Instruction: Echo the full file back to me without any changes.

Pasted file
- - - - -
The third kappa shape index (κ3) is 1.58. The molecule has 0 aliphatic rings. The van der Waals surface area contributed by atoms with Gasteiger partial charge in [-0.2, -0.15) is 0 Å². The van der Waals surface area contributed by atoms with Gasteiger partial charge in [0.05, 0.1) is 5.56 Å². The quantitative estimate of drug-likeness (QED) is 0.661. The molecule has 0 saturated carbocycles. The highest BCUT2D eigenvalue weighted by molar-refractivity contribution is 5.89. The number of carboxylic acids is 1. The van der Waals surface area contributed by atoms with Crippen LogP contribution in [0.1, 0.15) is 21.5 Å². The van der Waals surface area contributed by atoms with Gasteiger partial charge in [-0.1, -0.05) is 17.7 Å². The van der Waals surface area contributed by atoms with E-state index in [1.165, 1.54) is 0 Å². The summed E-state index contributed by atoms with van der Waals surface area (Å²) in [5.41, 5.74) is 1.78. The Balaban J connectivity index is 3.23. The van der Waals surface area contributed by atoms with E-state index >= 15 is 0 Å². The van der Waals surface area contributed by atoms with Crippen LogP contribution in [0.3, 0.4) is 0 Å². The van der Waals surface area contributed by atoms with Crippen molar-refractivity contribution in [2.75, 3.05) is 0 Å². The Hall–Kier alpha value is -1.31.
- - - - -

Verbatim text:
The third kappa shape index (κ3) is 1.58. The molecule has 0 aliphatic rings. The van der Waals surface area contributed by atoms with Gasteiger partial charge in [-0.2, -0.15) is 0 Å². The van der Waals surface area contributed by atoms with Gasteiger partial charge in [0.05, 0.1) is 5.56 Å². The quantitative estimate of drug-likeness (QED) is 0.661. The molecule has 0 saturated carbocycles. The highest BCUT2D eigenvalue weighted by molar-refractivity contribution is 5.89. The number of carboxylic acids is 1. The van der Waals surface area contributed by atoms with Crippen LogP contribution in [0.1, 0.15) is 21.5 Å². The van der Waals surface area contributed by atoms with Gasteiger partial charge in [-0.1, -0.05) is 17.7 Å². The van der Waals surface area contributed by atoms with E-state index in [1.165, 1.54) is 0 Å². The summed E-state index contributed by atoms with van der Waals surface area (Å²) in [5.41, 5.74) is 1.78. The Balaban J connectivity index is 3.23. The van der Waals surface area contributed by atoms with E-state index >= 15 is 0 Å². The van der Waals surface area contributed by atoms with Crippen LogP contribution in [0.3, 0.4) is 0 Å². The van der Waals surface area contributed by atoms with Crippen molar-refractivity contribution in [2.75, 3.05) is 0 Å². The Hall–Kier alpha value is -1.31.